Souvenir of Canada
DIR Robin Neinstein | Ontario | 2005 | 69 min
Sun. Oct. 2 | 9:30pm | Granville7
Tue. Oct. 4 | 12:30pm | Granville2
Tue. Oct.11 | 9:45pm | Granville2
Commentary by Loretta Sarah Todd
In the feature doc Souvenir of Canada, author/artist Douglas Coupland finds a soon-to-be demolished house for his installation “Canada House”. He paints everything white – even the windows and sink. He papers a wall with huge photos of Terry Fox’s artificial leg and the Canadarm and dresses the house with found objects that say Canada – like Nanaimo Bar packages. It’s as if Marcel Duchamp’s Mini-Me went dumpster-diving at the now defunct Woodward’s.
Director Robin Neinstein weaves the making of the Canada House installation through the doc – while almost literally bringing to life Coupland’s book by the same name - Coupland’s homage to Canada and Canadian design. This is Canada as an artificially enhanced, graphically (and digitally) finessed world – at play in wide-open spaces.
Neinstein completes the film with “stories” from Coupland’s life – yesterday and today – so that Coupland becomes a star in his own home movies. Neinstein not only gets the art direction of the Souvenir book just right – but also the art direction of Coupland’s fiction, where “the artificial seems natural” – as if he used film stock made of leisure suit polyester.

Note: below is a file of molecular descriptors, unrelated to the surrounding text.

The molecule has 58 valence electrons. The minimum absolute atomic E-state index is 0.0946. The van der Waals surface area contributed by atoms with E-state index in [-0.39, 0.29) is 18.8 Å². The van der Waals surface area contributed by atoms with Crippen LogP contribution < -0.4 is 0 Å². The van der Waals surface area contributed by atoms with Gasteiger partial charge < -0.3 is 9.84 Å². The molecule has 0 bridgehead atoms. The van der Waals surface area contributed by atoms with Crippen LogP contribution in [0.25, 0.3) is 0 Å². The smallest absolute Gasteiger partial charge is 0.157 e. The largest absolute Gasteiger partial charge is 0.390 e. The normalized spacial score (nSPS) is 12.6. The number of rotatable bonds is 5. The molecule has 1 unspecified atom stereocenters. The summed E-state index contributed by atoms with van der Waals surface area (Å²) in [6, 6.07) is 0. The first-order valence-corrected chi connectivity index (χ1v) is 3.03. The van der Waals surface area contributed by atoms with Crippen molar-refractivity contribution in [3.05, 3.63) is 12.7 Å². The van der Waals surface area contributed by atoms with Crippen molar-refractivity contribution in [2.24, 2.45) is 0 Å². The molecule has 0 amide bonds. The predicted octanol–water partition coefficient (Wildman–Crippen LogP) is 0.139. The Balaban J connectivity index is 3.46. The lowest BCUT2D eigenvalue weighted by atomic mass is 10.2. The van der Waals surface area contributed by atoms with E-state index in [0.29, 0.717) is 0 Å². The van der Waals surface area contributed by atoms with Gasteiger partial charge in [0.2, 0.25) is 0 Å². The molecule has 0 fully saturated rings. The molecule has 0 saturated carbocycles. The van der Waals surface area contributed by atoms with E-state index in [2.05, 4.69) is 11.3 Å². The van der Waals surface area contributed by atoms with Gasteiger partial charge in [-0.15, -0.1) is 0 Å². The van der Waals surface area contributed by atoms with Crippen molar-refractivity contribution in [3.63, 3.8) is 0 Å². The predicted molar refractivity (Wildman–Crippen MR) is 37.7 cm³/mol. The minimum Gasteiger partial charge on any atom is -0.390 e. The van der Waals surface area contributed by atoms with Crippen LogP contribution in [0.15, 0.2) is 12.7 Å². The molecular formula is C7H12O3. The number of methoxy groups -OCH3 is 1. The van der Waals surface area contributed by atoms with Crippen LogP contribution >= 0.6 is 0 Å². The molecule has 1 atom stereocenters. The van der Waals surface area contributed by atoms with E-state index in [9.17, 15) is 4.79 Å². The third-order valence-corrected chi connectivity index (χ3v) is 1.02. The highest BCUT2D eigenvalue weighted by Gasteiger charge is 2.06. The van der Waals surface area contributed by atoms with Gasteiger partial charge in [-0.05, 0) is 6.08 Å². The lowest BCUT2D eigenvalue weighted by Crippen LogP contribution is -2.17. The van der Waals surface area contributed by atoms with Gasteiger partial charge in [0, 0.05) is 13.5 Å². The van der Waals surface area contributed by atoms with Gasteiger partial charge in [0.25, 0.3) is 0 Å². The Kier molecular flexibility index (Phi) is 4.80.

You can read this doc like reading an artful magazine, perhaps W or Wallpaper or Artichoke – wherein your perceptions are informed by surface and object before substance and content. It is pleasurable, simple, surface amusement, and you could end there.
But I wonder about the identity Coupland is manufacturing for/of himself – what fictions of himself and Canada? Perhaps he’s becoming the softer Canadian John Wayne, the protector of “our” sentimental history. Or, he could be casting himself as McLuhan-lite – decoding and recoding our (supposed) collective countenance. I’d like to think he wants to be the new Friendly Giant – creating sweet dioramas with comfy plaid covered chairs for us to curl-up in. Or a new Mr. Dress-up – whose tickle trunk is full of design tricks rather than play costumes.
I overheard someone remark that Souvenir is the view of a “middle-class white West/North Vancouver boy.” Coupland does acknowledge his limited experience within Canada of people not like him. And it is evident. (At the Canada House opening, I keep hoping some girl in black boots showed up – smearing her Goth mascara on Coupland’s shirt as she cried about their failed love affair. Would that make it more or less Canadian?)
But while that is telling of Canada’s literary and cultural elite – there is something I find even more disquieting. While Coupland wears his Canadian heart on his sleeves – he is also casting himself as the New Native – the materia prima of the true north strong and free. And I’m not just saying that because I’m Native – though we seemed to have been thought to death in this neo-ethnography of Canada.